Whose Canon Is This?

Being a Bibles editor, I suppose, is a rare kind of job these days.  The book that defined our culture now rests in the back seat under discarded fast food bags and covenants of a more modern kind.  Often it surprises me how little we really know about the Good Book.  When I was a teenager I discovered that Catholic Bibles had more books than the Protestant versions with which I’d grown up.  Had I been more attuned to historical issues at that point this surely would’ve raised a crisis.  Had we left out some sacred books?  That would seem to be a grave mistake.  As I was making my way through all the translations of the Bible you could find in a rural area in pre-internet days, I began to read the Apocrypha.

The title “Apocrypha” translates to “hidden” or “obscure.”  Martin Luther’s argument was that these books were never in the Bible recognized by the Jews (therefore, by extension, Jesus), and therefore should be left out.  My question upon reading them, as it was regarding just about any book, was “did this really happen?”  That was the acid test for a Fundamentalist youth.  If something really happened it was, by definition, true.  The implications of this for the books of the Protestant Bible only became clear later.  Scripture is more subtle than that.  So it is that I’ve been thinking about how we in Bible-land privilege the western canon.  Not only are the Deuterocanonical books called “Apocrypha,” we leave out the books of the Ethiopian Orthodox Tewahedo Church, despite its 45 million members.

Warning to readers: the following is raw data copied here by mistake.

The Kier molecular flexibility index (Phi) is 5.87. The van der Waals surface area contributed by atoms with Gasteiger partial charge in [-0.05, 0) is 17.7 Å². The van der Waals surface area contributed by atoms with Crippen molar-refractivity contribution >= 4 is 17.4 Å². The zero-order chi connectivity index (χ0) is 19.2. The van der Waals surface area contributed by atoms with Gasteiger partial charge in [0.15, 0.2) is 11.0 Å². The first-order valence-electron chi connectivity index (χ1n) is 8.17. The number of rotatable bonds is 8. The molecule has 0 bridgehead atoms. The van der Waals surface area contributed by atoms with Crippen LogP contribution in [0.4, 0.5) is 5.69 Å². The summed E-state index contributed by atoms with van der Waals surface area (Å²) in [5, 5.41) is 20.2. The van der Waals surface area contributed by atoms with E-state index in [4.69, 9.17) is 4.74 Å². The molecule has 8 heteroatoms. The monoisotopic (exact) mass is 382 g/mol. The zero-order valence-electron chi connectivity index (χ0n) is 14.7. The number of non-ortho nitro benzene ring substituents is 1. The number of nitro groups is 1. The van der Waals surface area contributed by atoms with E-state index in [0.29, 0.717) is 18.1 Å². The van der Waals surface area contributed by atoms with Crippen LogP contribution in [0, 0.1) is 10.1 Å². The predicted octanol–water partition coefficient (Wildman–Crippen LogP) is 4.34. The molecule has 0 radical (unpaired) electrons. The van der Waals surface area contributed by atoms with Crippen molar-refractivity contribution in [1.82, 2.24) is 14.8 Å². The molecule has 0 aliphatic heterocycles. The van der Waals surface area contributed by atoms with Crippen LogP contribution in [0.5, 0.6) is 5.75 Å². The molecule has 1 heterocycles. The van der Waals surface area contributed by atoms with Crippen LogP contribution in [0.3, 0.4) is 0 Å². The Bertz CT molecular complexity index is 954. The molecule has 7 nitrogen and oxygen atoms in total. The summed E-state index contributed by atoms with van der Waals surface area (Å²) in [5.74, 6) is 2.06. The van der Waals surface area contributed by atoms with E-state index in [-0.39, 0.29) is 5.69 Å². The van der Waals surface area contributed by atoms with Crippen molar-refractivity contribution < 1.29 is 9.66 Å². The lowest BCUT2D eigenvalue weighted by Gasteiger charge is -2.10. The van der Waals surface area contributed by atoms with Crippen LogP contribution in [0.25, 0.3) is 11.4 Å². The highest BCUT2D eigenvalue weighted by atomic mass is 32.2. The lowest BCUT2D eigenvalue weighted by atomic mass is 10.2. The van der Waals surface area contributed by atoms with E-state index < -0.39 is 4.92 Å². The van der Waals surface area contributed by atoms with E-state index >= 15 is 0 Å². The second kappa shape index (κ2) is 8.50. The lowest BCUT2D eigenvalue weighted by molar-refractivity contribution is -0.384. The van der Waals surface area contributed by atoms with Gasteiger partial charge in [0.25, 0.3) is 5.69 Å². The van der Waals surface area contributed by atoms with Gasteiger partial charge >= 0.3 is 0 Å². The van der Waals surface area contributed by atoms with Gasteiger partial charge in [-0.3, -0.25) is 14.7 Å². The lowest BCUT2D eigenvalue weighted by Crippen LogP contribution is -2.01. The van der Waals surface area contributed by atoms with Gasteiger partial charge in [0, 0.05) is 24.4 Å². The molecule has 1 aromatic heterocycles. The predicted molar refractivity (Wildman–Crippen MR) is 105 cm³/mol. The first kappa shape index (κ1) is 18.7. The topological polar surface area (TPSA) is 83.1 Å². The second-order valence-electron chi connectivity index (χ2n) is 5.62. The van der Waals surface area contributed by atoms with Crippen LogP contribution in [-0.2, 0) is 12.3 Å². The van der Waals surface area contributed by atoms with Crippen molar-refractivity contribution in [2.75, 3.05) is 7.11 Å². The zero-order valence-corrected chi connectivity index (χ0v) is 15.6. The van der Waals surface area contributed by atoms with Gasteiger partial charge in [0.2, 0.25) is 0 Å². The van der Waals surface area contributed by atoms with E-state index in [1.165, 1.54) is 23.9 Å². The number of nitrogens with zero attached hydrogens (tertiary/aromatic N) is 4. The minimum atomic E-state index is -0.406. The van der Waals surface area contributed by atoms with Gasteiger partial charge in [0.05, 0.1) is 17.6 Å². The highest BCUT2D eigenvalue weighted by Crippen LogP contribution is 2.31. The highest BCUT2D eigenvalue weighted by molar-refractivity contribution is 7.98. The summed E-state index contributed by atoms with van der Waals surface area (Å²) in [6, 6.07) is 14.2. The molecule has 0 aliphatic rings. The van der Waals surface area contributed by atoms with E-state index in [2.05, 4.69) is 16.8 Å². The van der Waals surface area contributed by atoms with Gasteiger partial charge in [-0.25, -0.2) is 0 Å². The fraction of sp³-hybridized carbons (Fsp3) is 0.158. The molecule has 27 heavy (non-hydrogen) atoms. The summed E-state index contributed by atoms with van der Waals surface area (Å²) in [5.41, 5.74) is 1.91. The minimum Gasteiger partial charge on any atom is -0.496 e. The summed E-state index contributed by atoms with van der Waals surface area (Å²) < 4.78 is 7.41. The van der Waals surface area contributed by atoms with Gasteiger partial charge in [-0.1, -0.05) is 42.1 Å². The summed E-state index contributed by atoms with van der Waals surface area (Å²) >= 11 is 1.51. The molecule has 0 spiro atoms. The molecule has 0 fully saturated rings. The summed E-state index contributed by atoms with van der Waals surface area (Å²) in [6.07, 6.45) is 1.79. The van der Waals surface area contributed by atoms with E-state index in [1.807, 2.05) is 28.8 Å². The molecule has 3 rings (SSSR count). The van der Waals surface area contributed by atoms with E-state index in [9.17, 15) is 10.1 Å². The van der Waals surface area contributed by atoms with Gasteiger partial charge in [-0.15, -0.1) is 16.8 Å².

The books of 1 Enoch and Jubilees are included in the Ethiopian canon, but they can be tricky to find even now in the wide world webbed together.  Western biblical scholars have begun to take strong interest in these books, but the days are long passed when scholars could determine the content of the Bible.  The Good Book has taken on a life of its own that no amount of scholarship can challenge.  Minds have already been made up and tightly closed, even as we continue to gain information on ancient contexts and the massive collection of writings that never made it into anyone’s Bible.  Fundamentalism, so very certain of itself, has defined a circumscribed Bible to which nothing may be added or taken away.  Even as John of Patmos wrote that admonition, however, the Bible recognized by early Christians was growing.  And, ironically, some even left out his book.  Such matter remain hidden indeed.

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